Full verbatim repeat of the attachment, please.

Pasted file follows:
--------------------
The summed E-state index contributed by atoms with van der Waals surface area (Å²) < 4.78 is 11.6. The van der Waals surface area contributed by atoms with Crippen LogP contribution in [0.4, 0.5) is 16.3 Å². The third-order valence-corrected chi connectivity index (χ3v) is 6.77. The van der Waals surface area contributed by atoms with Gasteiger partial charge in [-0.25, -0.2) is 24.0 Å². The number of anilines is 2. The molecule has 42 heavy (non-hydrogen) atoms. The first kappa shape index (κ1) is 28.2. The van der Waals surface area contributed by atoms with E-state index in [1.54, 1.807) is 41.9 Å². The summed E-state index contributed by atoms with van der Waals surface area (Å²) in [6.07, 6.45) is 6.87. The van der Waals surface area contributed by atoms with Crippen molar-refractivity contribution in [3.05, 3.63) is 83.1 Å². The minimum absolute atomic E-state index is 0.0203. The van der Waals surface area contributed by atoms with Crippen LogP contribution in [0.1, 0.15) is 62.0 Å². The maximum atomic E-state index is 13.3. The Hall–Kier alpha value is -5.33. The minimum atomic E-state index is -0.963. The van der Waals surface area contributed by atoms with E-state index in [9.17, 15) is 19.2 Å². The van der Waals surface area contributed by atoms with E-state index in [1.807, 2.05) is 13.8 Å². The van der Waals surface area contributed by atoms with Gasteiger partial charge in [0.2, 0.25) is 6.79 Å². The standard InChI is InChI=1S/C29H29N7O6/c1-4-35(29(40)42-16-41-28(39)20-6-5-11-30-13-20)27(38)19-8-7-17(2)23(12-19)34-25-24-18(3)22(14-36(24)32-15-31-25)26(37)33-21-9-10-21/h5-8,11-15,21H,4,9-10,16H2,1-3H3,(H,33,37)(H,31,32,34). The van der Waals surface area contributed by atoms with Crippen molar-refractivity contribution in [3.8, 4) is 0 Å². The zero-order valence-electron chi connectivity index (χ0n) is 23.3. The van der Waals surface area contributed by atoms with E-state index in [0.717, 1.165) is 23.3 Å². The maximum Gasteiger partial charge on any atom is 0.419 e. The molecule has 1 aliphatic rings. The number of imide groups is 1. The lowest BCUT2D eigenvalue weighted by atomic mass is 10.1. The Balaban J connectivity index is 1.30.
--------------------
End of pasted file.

The summed E-state index contributed by atoms with van der Waals surface area (Å²) < 4.78 is 11.6. The van der Waals surface area contributed by atoms with Crippen LogP contribution in [0.4, 0.5) is 16.3 Å². The third-order valence-corrected chi connectivity index (χ3v) is 6.77. The van der Waals surface area contributed by atoms with Gasteiger partial charge in [-0.25, -0.2) is 24.0 Å². The number of anilines is 2. The molecule has 42 heavy (non-hydrogen) atoms. The first kappa shape index (κ1) is 28.2. The van der Waals surface area contributed by atoms with E-state index in [1.54, 1.807) is 41.9 Å². The summed E-state index contributed by atoms with van der Waals surface area (Å²) in [6.07, 6.45) is 6.87. The van der Waals surface area contributed by atoms with Crippen molar-refractivity contribution in [3.05, 3.63) is 83.1 Å². The minimum absolute atomic E-state index is 0.0203. The van der Waals surface area contributed by atoms with Crippen LogP contribution in [0.1, 0.15) is 62.0 Å². The maximum atomic E-state index is 13.3. The Hall–Kier alpha value is -5.33. The minimum atomic E-state index is -0.963. The van der Waals surface area contributed by atoms with E-state index in [9.17, 15) is 19.2 Å². The van der Waals surface area contributed by atoms with E-state index in [1.807, 2.05) is 13.8 Å². The van der Waals surface area contributed by atoms with Gasteiger partial charge in [0.2, 0.25) is 6.79 Å². The standard InChI is InChI=1S/C29H29N7O6/c1-4-35(29(40)42-16-41-28(39)20-6-5-11-30-13-20)27(38)19-8-7-17(2)23(12-19)34-25-24-18(3)22(14-36(24)32-15-31-25)26(37)33-21-9-10-21/h5-8,11-15,21H,4,9-10,16H2,1-3H3,(H,33,37)(H,31,32,34). The van der Waals surface area contributed by atoms with Crippen molar-refractivity contribution in [3.8, 4) is 0 Å². The zero-order valence-electron chi connectivity index (χ0n) is 23.3. The van der Waals surface area contributed by atoms with E-state index in [0.717, 1.165) is 23.3 Å². The maximum Gasteiger partial charge on any atom is 0.419 e. The molecule has 1 aliphatic rings. The number of imide groups is 1. The lowest BCUT2D eigenvalue weighted by atomic mass is 10.1. The Balaban J connectivity index is 1.30.